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3 reasons Tableau Services Manager (tsm) is exciting

As of Tableau 2018.2, we are saying a bittersweet goodbye to tabadmin, and a resounding hello to a Tableau Administrator’s new favourite command line interface, Tableau Services Manager, or tsm.

This is one of many changes on Tableau Server in the new latest & greatest version, so be sure to check out my colleague Jonathan MacDonald‘s post on 15 big changes coming to 2018.2 on Windows.

To get a brief understanding of what tsm brings which is different to tabadmin, this post by  Tableau illustrates the difference in functionality.

1. It’s all in browser baby!

One of the huge changes tsm will bring is a new-fangled in-browser experience for local administrators. For example, to complete the install, the page below will be shown – and yes, this means you don’t have to be logged into a Remote Desktop in order to finish off an install.

This includes steps such as entering your license details and registering. All now possible to complete in browser.

Another funky addition due to this in-browser functionality is that you’ll be able to administer on the go within your mobile device! Yes, yes –  it was possible using RDP apps in the past – but tsm makes this easier than ever.

As you can see, there is a lot of control, configuration and maintenance which can be tweaked just from the browser. If you have a test server environment, I would highly recommend installing 2018.2 on it, and getting stuck into the new in-browser features which tsm allows.


2. Tableau Server can be elastic!

This is huge.

As you can see from the above screenshot, tsm allows topology changes to not only be made in browser, but also with no downtime. This is impressive in itself, but it gets better.

Say for example you are a business who is running a high number of extract refreshes and background tasks overnight, but during work hours would like to have your server optimised for performance – this is now possible given that you can script topology changes with tsm.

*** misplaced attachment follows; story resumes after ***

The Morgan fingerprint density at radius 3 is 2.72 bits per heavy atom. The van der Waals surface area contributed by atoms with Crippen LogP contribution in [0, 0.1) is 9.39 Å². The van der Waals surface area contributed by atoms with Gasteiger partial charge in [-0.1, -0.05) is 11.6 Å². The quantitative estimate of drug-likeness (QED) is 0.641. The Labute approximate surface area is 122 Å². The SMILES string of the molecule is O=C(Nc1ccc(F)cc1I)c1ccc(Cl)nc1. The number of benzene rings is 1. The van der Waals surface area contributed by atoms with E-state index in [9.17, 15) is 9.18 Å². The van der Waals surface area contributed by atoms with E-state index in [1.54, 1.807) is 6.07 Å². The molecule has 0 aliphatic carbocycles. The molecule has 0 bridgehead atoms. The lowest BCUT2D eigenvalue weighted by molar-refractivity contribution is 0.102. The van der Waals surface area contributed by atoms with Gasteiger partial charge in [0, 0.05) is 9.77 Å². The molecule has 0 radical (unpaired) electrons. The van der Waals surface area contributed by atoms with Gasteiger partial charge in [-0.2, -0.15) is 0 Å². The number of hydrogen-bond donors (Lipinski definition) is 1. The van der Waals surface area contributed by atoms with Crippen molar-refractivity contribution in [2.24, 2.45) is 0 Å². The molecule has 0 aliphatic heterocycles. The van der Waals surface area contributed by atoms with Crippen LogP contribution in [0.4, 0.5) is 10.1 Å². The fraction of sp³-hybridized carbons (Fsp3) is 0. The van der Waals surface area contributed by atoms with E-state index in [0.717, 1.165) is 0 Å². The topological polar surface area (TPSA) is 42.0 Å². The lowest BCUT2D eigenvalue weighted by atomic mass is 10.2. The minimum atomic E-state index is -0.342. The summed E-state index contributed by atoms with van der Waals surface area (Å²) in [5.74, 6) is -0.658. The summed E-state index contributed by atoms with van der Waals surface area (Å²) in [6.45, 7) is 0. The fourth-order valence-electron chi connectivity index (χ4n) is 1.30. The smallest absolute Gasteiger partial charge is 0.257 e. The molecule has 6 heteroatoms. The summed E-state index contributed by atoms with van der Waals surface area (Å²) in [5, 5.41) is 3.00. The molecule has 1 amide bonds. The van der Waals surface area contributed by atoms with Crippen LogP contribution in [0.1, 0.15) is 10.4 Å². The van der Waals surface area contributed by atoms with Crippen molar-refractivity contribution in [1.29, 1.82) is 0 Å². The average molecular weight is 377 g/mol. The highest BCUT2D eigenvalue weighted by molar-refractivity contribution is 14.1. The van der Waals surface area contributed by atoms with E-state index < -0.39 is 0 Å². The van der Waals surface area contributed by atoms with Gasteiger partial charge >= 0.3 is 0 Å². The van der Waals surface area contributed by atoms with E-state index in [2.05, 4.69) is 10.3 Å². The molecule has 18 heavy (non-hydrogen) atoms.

So a batch script may run just after 7PM to re-optimise the Tableau Server processes to have more backgrounder processes, and then once all background tasks (both extract and any subscriptions for example) have completed and the workday begins, another script can execute which ramps up the number of VizQL processes.


3. Taking Back Control

Finally, there’s a lot more control with tsm. For example, when extracting log files from the browser interface on tsm, you’ll be able to choose what to include and exclude, as shown below.Further, you are now able to upload log files to Tableau Support directly from tsm in browser. Very, very cool! No need to worry about large log files when sharing to troubleshoot.

The method of upgrade is slightly changing as well, and this in turn can reduce the amount of total downtime in a multi-node cluster. The upgrade installer will lay down some groundwork before the full upgrade, and Tableau themselves claim that a 5-node cluster which used to take 75 minutes to upgrade was now done with 15 minutes of  downtime instead.

The full list of tsm commands can be found here – so all you Server Admins can check out what levels of control are now possible with tsm.

But be aware!

The introduction of tsm also means that any of your existing scripts which are running tabadmin (for example, for housekeeping, automated backups etc) will have to be translated to tsm

Luckily, Tableau have a great little translation guide on this here: https://onlinehelp.tableau.com/current/server/en-us/tabadmin_to_tsm_cli.htm

Ravi Mistry

London, UK

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